# Perimeter calculator

Perimeter is a characteristic that can be attributed to any flat (and not only) figure. Its boundaries can be characterized by the perimeter, or the sum of the lengths of the sides. This characteristic is also suitable for many volumetric figures.

## Definition and general characteristics

In geometry, the perimeter is denoted by the capital Latin letter "P" - from the Latin word perimeter, which, in turn, comes from the ancient Greek περίμετρον (circle). This characteristic was used even before our era, and allowed to determine the boundaries of land and other flat surfaces.

All shapes that contain angles - starting with a triangle and ending with complex polyhedra - can be represented as lines, which are indicated by capital Latin letters in alphabetical order: a, b, c, d, and so on. Thus, the sum of the sides of a triangle will always be expressed as a + b + c, and trapezoids - as a + b + c + d.

The sides of a flat polygon can also be represented as segments between two points, which are denoted by capital Latin letters: AB, BC, CD, and so on. Regardless of the notation used, the perimeter is always equal to the sum of the lengths of the sides, and is considered in the same units.

## Historical background

The need to calculate perimeters arose in ancient times - when it was necessary to delimit land plots. Subsequently, this characteristic was used in architecture and construction: when laying foundations and calculating the required amount of building materials.

It is known that the perimeter of a circle in ancient Egypt was calculated back in the 15th-14th centuries BC. For this, a constant was used, today known as the number "pi" (π) and equal to 3.14 ... Although it received its modern name and designation much later - in 1706.

The ancient Egyptians knew up to 10 decimal places in the number π: 3.1415926535..., while modern science knows 100 trillion digits. Nevertheless, even two signs (3.14) are enough to calculate the circumference with a sufficiently high accuracy. And the length of a circle, in fact, is also its perimeter, respectively: P = 2πr, or P = πd. These formulas, but with different notation, were known to the ancient Egyptians over 3500 years ago.

Much later, in the 6th-5th centuries BC, the ancient Greek scientist Pythagoras indirectly used trigonometry to find perimeters.

Since knowing all the sides of a triangle is a prerequisite for finding the perimeter, unknown sides can be found using known angles. For this, Pythagoras used the sine - the ratio of the opposite leg to the hypotenuse, and the cosine - the ratio of the adjacent leg to the hypotenuse. Having thus calculated the desired length of the side, it can be included in the expression P = a + b + c and find out the perimeter of the triangle.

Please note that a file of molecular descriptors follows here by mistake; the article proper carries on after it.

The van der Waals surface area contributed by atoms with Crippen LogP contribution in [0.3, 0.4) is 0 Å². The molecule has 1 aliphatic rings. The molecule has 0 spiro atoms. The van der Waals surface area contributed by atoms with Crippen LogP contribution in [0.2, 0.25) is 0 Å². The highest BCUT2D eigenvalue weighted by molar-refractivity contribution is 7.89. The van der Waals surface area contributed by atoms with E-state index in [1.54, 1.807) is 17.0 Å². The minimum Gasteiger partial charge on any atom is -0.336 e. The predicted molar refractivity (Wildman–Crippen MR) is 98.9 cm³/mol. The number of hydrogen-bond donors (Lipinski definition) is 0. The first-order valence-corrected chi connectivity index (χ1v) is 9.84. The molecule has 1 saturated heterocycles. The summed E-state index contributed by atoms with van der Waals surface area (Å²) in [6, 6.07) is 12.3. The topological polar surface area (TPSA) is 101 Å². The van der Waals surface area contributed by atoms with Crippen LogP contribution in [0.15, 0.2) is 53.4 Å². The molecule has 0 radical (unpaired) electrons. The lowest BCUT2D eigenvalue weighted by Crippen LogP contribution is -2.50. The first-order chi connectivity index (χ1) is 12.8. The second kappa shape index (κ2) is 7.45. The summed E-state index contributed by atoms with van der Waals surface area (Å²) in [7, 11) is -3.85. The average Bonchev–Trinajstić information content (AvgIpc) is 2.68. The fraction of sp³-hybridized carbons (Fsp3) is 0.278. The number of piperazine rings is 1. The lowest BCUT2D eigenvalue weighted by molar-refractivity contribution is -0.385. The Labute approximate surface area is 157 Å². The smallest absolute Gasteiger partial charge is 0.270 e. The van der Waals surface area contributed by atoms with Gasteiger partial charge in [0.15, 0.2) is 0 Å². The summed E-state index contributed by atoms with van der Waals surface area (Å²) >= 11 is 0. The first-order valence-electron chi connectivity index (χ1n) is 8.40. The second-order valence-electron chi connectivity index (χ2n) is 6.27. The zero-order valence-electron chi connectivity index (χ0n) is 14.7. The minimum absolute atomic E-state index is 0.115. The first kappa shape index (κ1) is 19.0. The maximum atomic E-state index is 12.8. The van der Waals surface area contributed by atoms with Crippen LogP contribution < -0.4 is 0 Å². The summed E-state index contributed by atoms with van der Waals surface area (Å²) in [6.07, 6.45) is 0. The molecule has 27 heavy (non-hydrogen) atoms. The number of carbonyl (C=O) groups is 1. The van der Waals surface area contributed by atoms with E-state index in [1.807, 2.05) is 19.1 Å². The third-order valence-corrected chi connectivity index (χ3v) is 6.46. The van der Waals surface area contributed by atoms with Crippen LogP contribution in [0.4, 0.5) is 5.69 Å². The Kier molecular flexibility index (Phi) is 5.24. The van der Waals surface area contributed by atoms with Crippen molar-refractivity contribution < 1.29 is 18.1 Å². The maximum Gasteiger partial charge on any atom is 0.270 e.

And in the 3rd-2nd centuries BC, the no less famous ancient Greek scientist Archimedes found a way to determine the perimeters by approximation: using regular polygons described around a circle.

## Correlation with area

Studies of the perimeters of geometric figures were carried out in parallel with the calculations of their areas. Despite the common belief that the larger the area, the larger the perimeter, these characteristics are not related in any way. For example, if you take a rectangle with a width of 0.001 arbitrary units and a length of 1000 units, its perimeter will be 2000, and for a rectangle with a width of 0.5 and a length of 2 it will be equal to 5. In this case, the area of \u200b\u200bboth rectangles will be equal to one.

The situation with multi-structure figures looks even clearer. The reverse pattern is observed in them: the larger the perimeter, the smaller the area, and vice versa. In the 5th century AD, this became the reason for the uneven distribution of sown areas among the peasants. Not knowing about this pattern, they divided the plots along the perimeters, and not according to the areas, although the amount of the harvested crop is always proportional to the area, not the perimeter. The ancient philosopher Proclus Diadoch, the head of the Platonic Academy, wrote about this.

A little later, in the 6th century AD, India introduced the definition of the semi-perimeter, a value that is now denoted in formulas by the capital letter “p”. It is used to calculate the areas of many geometric shapes and can greatly simplify their writing. As the name implies, to calculate the semiperimeter, you need to add the lengths of all sides of the figure and divide the result by two.

It is not known for certain who and when for the first time in history began to use such a characteristic as a perimeter for practical purposes. It already existed in ancient Egypt, but it is not a fact that it was the Egyptians who invented and put it into circulation. Throughout the subsequent history of civilizations, it was widely used in geometric formulas, and today it is one of the fundamental characteristics, along with area and volume.